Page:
marriage, but few were concerned to understand

its enduring popularity or what this form of intimacy

might signify for couples in a positive way.

This meant that some early sociological insights

were lost, only to be rediscovered again in the

1990s when mainstream sociology became interested

once again in issues of intimacy and the

private sphere. An example of what I mean is to be

found in Ronald Fletcher’s work. He wrote in 1966

of the way in which marriage had been transformed

over time from a contractual alliance between

families, designed primarily to produce

legitimate heirs, into a love relationship based

on choice and dependent for its continued existence

upon mutual compatibility. He went on,

“It is clear, therefore, that the modern relationship

between husband and wife must be an extremely

intense affair and, as such, is potentially


This theme is central to his work and it bears a

striking similarity to the arguments put forward

by Anthony Giddens in The Transformation of Intimacy

(1992) and by Ulrich Beck and E. Beck-Gernsheim

in The Normal Chaos of Love (1995 [trans.

1995]). A striking difference is the fact that

Fletcher speaks only of husbands and wives

while, by the end of the twentieth century, contemporary

sociologists spoke of couples or partners

– in order to include unmarried couples in

their remit. Rates of cohabitation were much

lower when Fletcher wrote at the start of the

1960s, and unmarried cohabitation was then still

seen as shameful or something to be secretive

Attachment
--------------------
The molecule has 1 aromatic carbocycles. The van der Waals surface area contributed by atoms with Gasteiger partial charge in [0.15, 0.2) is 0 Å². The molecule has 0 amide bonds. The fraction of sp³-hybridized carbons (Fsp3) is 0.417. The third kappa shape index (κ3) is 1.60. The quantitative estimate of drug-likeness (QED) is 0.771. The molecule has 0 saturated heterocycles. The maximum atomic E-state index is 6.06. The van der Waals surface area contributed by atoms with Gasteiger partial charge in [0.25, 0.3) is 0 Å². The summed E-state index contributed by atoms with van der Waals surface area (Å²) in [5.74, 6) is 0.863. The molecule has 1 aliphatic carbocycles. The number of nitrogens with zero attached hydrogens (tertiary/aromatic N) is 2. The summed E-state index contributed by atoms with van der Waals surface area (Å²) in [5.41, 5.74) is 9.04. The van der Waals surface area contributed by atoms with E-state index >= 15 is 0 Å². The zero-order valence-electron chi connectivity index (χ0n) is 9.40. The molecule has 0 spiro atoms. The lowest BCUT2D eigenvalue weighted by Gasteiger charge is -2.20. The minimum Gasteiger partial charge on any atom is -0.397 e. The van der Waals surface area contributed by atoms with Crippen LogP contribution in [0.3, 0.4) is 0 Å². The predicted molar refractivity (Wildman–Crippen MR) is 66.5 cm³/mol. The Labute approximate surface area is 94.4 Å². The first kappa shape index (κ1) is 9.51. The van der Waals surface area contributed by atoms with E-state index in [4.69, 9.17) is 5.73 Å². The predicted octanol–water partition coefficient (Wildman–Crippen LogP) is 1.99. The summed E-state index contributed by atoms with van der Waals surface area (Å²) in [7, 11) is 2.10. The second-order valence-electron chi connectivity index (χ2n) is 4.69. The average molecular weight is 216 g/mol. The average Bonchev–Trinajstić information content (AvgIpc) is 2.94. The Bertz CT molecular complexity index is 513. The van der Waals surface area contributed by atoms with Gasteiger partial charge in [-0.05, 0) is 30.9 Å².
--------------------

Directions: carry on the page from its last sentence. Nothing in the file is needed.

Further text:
about. But the theme of intensity and intimacy

being the core of contemporary relationships,

and the commensurate instability that ensues

from this, is one that has returned to dominate

sociological thinking. The rise of the companionate

marriage/relationship is identified as an inevitable

outcome of greater equality between the

genders, as well as reflecting changing mentalities,

but it is also seen as having major social

consequences, because the compassionate relationship

is paradoxically identified as increasing

the chances of divorce or separation with all their

attendant hardships.

What Fletcher, Giddens, and Beck and Beck-

Gernsheim also have in common is their understanding

of the relationship between a particular

form of marriage and modernity. Fletcher speaks

marriage and divorce marriage and divorce


of “modern” marriage, which is not quite the

same terminology as was deployed in the 1990s;

yet the idea that the late modern era produced

new styles of marriage based on choice and love is

common to all these authors. Unfortunately this

analysis tends to condemn other forms of marriage

to a less modern form or to a more traditional

mentality. Arranged and vetted marriage,

and various forms of “sponsored courtship,” are

inevitably seen as less desirable, based on a lack of

choice and freedom, and as devoid of (romantic)

love. The social evaluation of these marital arrangements

is now complicated by the prevalence

of internet dating. These other forms of marriage

are depicted through a very ethnocentric lens, and

the meaning and significance of these forms for

minority ethnic or religious groups are given little

consideration. The significance of arranged marriages

for transnational families who may be

highly disadvantaged in a dominantly ethnically

white community does not seem to have generated

much sociological interest, for example.

One other silence in much of the sociological

work on marriage has been the core fact that

marriage is a legal contract that can only be

entered into by a man and a woman. This issue

became central to the feminist critique in the

1980s because the privileged status of marriage

was understood to demote lesbian and gay relationships

to insignificance. But the solution to

this was envisaged as a rejection of marriage per

se. Moreover, for a considerable time after the

1970s it appeared as if marriage was falling out

of favor, with the average age of marriage in the

United Kingdom rising to almost thirty years at

the start of the twenty-first century, and rates of

cohabitation rising annually. However, it is no

longer clear that these statistics indicate a rejection